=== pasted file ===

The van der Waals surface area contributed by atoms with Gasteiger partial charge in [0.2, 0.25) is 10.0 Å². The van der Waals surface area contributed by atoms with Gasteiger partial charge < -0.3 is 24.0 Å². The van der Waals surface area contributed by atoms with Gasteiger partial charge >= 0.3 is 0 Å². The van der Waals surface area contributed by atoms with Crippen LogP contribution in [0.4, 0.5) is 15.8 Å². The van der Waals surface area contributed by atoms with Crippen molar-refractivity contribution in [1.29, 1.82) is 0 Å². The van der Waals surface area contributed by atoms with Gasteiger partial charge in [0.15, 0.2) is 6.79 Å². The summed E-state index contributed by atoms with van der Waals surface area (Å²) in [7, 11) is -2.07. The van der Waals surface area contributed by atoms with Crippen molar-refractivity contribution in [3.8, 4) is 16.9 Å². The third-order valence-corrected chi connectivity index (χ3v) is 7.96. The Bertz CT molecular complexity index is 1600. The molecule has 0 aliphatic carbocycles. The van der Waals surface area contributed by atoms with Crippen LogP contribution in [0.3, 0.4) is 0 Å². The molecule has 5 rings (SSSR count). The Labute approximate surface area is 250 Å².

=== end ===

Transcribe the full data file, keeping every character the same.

The van der Waals surface area contributed by atoms with Gasteiger partial charge in [0.2, 0.25) is 10.0 Å². The van der Waals surface area contributed by atoms with Gasteiger partial charge < -0.3 is 24.0 Å². The van der Waals surface area contributed by atoms with Gasteiger partial charge >= 0.3 is 0 Å². The van der Waals surface area contributed by atoms with Crippen LogP contribution in [0.4, 0.5) is 15.8 Å². The van der Waals surface area contributed by atoms with Crippen molar-refractivity contribution in [1.29, 1.82) is 0 Å². The van der Waals surface area contributed by atoms with Gasteiger partial charge in [0.15, 0.2) is 6.79 Å². The summed E-state index contributed by atoms with van der Waals surface area (Å²) in [7, 11) is -2.07. The van der Waals surface area contributed by atoms with Crippen molar-refractivity contribution in [3.8, 4) is 16.9 Å². The third-order valence-corrected chi connectivity index (χ3v) is 7.96. The Bertz CT molecular complexity index is 1600. The molecule has 0 aliphatic carbocycles. The van der Waals surface area contributed by atoms with Crippen LogP contribution in [0.3, 0.4) is 0 Å². The molecule has 5 rings (SSSR count). The Labute approximate surface area is 250 Å².